Arab Israelis doing nat'l service has more than doubled in last year

By HAVIV RETTIG GUR
January 23, 2008 22:19
1 minute read.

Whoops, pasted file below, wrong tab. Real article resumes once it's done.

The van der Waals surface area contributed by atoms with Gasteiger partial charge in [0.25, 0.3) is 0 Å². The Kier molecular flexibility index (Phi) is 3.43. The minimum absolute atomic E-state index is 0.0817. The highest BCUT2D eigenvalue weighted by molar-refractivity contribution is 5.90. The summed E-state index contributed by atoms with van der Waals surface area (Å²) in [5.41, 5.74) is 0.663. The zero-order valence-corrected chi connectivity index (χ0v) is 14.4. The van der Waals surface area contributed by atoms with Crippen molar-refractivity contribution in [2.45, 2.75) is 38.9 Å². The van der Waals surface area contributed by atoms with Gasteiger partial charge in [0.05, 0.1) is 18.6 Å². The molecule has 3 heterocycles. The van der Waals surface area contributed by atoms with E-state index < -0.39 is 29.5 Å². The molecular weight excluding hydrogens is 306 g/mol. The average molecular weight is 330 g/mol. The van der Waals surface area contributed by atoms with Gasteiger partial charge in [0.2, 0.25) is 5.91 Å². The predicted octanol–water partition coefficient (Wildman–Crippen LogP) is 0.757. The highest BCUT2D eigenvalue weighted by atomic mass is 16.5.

The number of Arab Israeli youth performing national service has more than doubled this academic year, despite strong opposition to the initiative by the overwhelmingly majority of Arab community leaders. According to figures provided by the Administration for National Service, 240 Arab Israeli youth chose to volunteer for national service in the 2005/2006 academic year. The number rose to 289 in the last academic year, and jumped to 628 in the current one. Three-quarters of Arab Israeli youth want to volunteer for national service, according to findings presented at the Herzliya Conference on Wednesday. The national service program has been angrily rejected by leaders such as MK Jamal Zahalka, who said the Arab community would treat participants "like lepers," and other MKs and Islamic Movement leaders who have suggested recently that the voluntary program is a covert plan to eventually draft young Arabs into the IDF. According to a study presented at the conference, 75.3 percent of Israeli Arabs support national service, compared to just 7.8% of the community's leaders. The support, however, was deeply affected by communal attitudes. Asked if they would support the program if Israeli Arab leaders opposed it, support for national service among respondents fell drastically to 42.2%. If local community leaders were also opposed, support fell further to 35%, and if one's family were opposed, it fell to 27.1%. The study, conducted by University of Haifa researchers in late 2007 among 910 Israeli Arabs and 78 community leaders, also questioned the reasoning behind the different attitudes of the leadership and the general population. The study found that most of those opposed to participating in national service did so for nationalistic reasons, with some saying it was a first step toward forced military draft, some opposing the participation in state institutions and some expressing skepticism that national service would help Arabs achieve equality. Meanwhile, supporters of national service said they favored the program because it would benefit them personally. According to the Administration for National Service, nearly all the Arab Israeli youth who choose to volunteer do so in their own communities. Half of them work in educational institutions and half of them gravitate to the health and welfare fields. Last week, a government decision went into effect establishing the Administration for National-Civic Service in the Prime Minister's Office, creating a mechanism for expanding the national service program beyond the current annual number of some 11,000 volunteers, most of whom are religious Jews.


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